Assumptions - My Health, My Family, and Your Students by Kevin Shephard
About five years ago my health began to decline due to a genetic condition called Ehler’s Danlos Syndrome (EDS). It is a fairly unknown condition, even within the medical community. In short, people with EDS have defective collagen (our connective tissue is described as “chewed up bubble gum” instead of a healthy “rubber band”). There are many different types of the disease, each with varying degrees of severity. While most people associate collagen and connective tissue with joints, it is much more complex than that and affects the entire body.
One of the common issues people with EDS have is how we are perceived by others. Here are some quotes from an online EDS community:
“I was recently diagnosed with hEDS (one of the many variants) and cervical instability. I keep getting passed around to specialists and none of them believe me...”
“My wife is having a hard time understanding how consuming this illness is.”
“So I'm sitting in the car with my daughter 9 yr old when she asks 'what's the lady doing?' Apparently someone was taking pics of my license plate!!! I roll down my window and ask her 'what's up?' She snarls at me, 'Are you even disabled?' I show her my placard and it just seems to enrage her more….”
“My workplace refuses to accommodate me. They just act like there’s nothing wrong because they can’t see it.”
And I’m sure my former students made assumptions about me during the last 4 years I had taught. I don’t blame them though. If I were a student I probably would have made some judgments about an instructor who would often lose his train of thought during lectures and struggled with demonstrating certain psychomotor skills.
In fact, how I was perceived was something that crossed my mind quite frequently towards the end of my teaching career. This led to reflecting on when I was a student in junior high and how people probably viewed my family. At that time we were going through a lot of chaos that was
mostly hidden from the outside world. My brother’s teachers did not know he had a learning disability and possible psychological disorder (he is currently trying to get that sorted out), my sister’s teachers and friends didn’t know she had a serious mental health condition, and my parents’ co-workers and friends didn’t know they were getting divorced or the problems their family was having. Had people known about these issues, I believe they would have viewed our day to day interactions with them in a different light.
I don’t believe my family is a unique case. We all go through things, often not shared with others, during our lives. When I have a “bad day”, there is a reason for it; and it’s not because I am mean or a bad person. If this is true for me then it must be true for others and I shouldn’t assume the worst in people, including my students. There are no “bad” students, just students who are dealing with “stuff.”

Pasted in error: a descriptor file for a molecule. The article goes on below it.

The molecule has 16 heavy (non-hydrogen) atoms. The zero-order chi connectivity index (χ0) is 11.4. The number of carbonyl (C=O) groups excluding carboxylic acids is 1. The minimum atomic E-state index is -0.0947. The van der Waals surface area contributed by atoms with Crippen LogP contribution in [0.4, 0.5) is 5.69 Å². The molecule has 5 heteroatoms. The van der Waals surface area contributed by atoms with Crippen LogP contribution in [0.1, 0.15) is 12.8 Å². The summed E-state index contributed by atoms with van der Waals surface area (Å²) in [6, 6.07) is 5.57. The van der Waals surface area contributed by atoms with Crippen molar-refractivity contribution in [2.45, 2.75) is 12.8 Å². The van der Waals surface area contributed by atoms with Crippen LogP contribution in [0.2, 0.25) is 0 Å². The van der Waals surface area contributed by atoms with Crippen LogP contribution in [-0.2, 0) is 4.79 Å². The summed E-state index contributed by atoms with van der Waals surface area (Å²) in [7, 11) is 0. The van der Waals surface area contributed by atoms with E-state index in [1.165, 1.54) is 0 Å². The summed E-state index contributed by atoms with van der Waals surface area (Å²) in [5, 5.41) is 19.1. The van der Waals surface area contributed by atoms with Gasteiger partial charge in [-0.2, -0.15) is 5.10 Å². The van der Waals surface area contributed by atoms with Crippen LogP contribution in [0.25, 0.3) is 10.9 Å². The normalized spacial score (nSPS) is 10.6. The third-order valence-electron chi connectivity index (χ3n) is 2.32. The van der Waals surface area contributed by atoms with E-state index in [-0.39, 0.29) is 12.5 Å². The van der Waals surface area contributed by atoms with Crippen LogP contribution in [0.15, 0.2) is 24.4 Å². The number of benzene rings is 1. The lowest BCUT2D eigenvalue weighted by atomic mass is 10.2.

This was highlighted during my student teaching experience (many years ago) when I had a friend who was depressed and suicidal. Since I couldn’t hide my concern for my friend, I decided to use the situation as a teachable moment. I explained to my 8th graders what was happening with my friend and then discussed the issues my family went through when I was their age. I then gave them time to write down issues that they or someone they knew were going through (I would say about 75% of the class took it seriously). Their responses were then categorized, entered into a word cloud (larger words = more students experienced it), and then shared/discussed with the class.
It was by far the most powerful lesson I have ever taught. The activity opened my eyes to what my students were dealing with and changed the way I viewed student behavior. It also helped create and strengthen existing relationships with my students, which in turn improved the class environment for all.
For my students, the activity allowed them to recognize that they are not alone in dealing with their issues. While I don’t know how that affected them, my hope is that they were more willing to discuss what is happening in their life and to seek out appropriate support.
My advice is that the next time a student “misbehaves,” remember that their actions do not exist in a vacuum. Try to address the behavior while acknowledging your care for the student. Also, don’t be afraid to be more open about your life. Allowing students to get to know you is just as important as getting to know them.
I joined the physical education profession in 2005. Through CSU Chico’s undergraduate program, I fell in love with quality physical education and higher education. I continued on the higher education path, receiving a master's degree and teaching credential. I also spent 3 years in a doctoral program at the University of Northern Colorado. Due to my health, I returned to California and got a part time job at CSU Chico as an instructor and adviser for the PETE program. I did that for 3 years before I physically couldn't perform the job anymore. I currently maintain supportREALteachers.org and petedoctoralprograms.weebly.com as a volunteer (helps me stay connected to the outside world).
More information about me can be found here: https://kevinshephard.weebly.com/.